The diffraction pattern at top left is produced by scattering electrons from a crystal and is graphed as a function of incident angle relative to the regular array of atoms in a crystal, as shown at bottom. Electrons scattering from the second layer of atoms travel farther than those scattered from the top layer. If the path length difference (PLD) is an integral wavelength, there is constructive interference.

Let us take the spacing between parallel planes of atoms in the crystal to be d . As mentioned, if the path length difference (PLD) for the electrons is a whole number of wavelengths, there will be constructive interference—that is, PLD = ( n = 1, 2, 3, ) . Because AB = BC = d sin θ , we have constructive interference when = 2 d sin θ. This relationship is called the Bragg equation and applies not only to electrons but also to x rays.

The wavelength of matter is a submicroscopic characteristic that explains a macroscopic phenomenon such as Bragg reflection. Similarly, the wavelength of light is a submicroscopic characteristic that explains the macroscopic phenomenon of diffraction patterns.

Section summary

  • Particles of matter also have a wavelength, called the de Broglie wavelength, given by λ = h p size 12{λ = { {h} over {p} } } {} , where p size 12{p} {} is momentum.
  • Matter is found to have the same interference characteristics as any other wave.

Conceptual questions

How does the interference of water waves differ from the interference of electrons? How are they analogous?

Describe one type of evidence for the wave nature of matter.

Describe one type of evidence for the particle nature of EM radiation.


At what velocity will an electron have a wavelength of 1.00 m?

7.28 × 10 –4 m size 12{7 "." "28" times "10" rSup { size 8{–4} } " m"} {}

What is the wavelength of an electron moving at 3.00% of the speed of light?

At what velocity does a proton have a 6.00-fm wavelength (about the size of a nucleus)? Assume the proton is nonrelativistic. (1 femtometer = 10 15 m. size 12{"10" rSup { size 8{ - "15"} } " m"} {} )

6.62 × 10 7 m/s size 12{6 "." "62" times "10" rSup { size 8{7} } " m/s"} {}

What is the velocity of a 0.400-kg billiard ball if its wavelength is 7.50 cm (large enough for it to interfere with other billiard balls)?

Find the wavelength of a proton moving at 1.00% of the speed of light.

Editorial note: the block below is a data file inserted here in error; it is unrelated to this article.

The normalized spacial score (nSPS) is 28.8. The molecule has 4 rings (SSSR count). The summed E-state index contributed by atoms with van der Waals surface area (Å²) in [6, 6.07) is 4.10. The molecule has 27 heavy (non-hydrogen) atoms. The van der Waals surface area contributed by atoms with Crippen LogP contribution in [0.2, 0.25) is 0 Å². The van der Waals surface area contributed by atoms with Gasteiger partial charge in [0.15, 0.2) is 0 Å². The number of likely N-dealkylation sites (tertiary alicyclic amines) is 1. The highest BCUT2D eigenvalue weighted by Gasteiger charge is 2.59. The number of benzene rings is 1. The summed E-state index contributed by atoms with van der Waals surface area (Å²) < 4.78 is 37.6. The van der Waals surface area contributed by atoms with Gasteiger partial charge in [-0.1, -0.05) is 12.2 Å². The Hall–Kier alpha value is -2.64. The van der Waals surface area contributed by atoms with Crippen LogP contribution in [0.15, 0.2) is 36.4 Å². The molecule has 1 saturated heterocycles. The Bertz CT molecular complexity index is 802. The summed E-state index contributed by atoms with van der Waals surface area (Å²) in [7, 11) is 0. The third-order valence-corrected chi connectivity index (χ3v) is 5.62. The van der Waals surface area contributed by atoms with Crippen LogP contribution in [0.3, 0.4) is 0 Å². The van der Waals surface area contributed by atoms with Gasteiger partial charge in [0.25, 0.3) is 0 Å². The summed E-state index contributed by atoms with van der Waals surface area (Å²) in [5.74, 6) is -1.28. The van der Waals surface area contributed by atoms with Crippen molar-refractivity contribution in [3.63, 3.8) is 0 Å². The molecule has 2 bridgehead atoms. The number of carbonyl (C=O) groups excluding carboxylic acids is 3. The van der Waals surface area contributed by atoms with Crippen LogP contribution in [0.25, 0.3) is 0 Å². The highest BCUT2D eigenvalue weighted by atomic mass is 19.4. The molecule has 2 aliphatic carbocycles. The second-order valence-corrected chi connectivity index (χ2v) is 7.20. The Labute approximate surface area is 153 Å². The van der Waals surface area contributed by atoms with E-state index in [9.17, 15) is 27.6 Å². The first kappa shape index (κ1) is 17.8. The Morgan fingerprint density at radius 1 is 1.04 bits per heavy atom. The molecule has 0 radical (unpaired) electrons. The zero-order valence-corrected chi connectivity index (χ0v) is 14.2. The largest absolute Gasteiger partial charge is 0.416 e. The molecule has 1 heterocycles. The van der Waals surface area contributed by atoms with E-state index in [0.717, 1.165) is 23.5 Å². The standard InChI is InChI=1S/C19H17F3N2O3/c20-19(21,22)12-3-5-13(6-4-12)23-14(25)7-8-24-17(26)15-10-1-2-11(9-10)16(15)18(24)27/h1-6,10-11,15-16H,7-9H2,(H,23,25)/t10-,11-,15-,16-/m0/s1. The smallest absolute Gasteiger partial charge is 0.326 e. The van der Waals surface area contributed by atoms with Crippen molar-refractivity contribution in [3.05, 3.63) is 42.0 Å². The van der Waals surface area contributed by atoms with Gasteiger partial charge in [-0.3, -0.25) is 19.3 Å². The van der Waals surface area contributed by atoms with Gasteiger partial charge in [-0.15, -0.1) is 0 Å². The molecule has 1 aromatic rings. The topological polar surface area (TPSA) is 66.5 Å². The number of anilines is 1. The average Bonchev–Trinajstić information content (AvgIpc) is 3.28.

1.32 × 10 –13 m size 12{6 "." "62" times "10" rSup { size 8{7} } " m/s"} {}

Experiments are performed with ultracold neutrons having velocities as small as 1.00 m/s. (a) What is the wavelength of such a neutron? (b) What is its kinetic energy in eV?

(a) Find the velocity of a neutron that has a 6.00-fm wavelength (about the size of a nucleus). Assume the neutron is nonrelativistic. (b) What is the neutron’s kinetic energy in MeV?

(a) 6.62 × 10 7 m/s size 12{6 "." "62" times "10" rSup { size 8{7} } " m/s"} {}

(b) 22.9 MeV

What is the wavelength of an electron accelerated through a 30.0-kV potential, as in a TV tube?

What is the kinetic energy of an electron in a TEM having a 0.0100-nm wavelength?

15.1 keV

(a) Calculate the velocity of an electron that has a wavelength of 1 . 00 μm. size 12{1 "." "00 μm"} {} (b) Through what voltage must the electron be accelerated to have this velocity?

The velocity of a proton emerging from a Van de Graaff accelerator is 25.0% of the speed of light. (a) What is the proton’s wavelength? (b) What is its kinetic energy, assuming it is nonrelativistic? (c) What was the equivalent voltage through which it was accelerated?

(a) 5.29 fm

(b) 4 . 70 × 10 12 J size 12{4 "." "70" times "10" rSup { size 8{ - "12"} } " J"} {}

(c) 29.4 MV

The kinetic energy of an electron accelerated in an x-ray tube is 100 keV. Assuming it is nonrelativistic, what is its wavelength?

Unreasonable Results

(a) Assuming it is nonrelativistic, calculate the velocity of an electron with a 0.100-fm wavelength (small enough to detect details of a nucleus). (b) What is unreasonable about this result? (c) Which assumptions are unreasonable or inconsistent?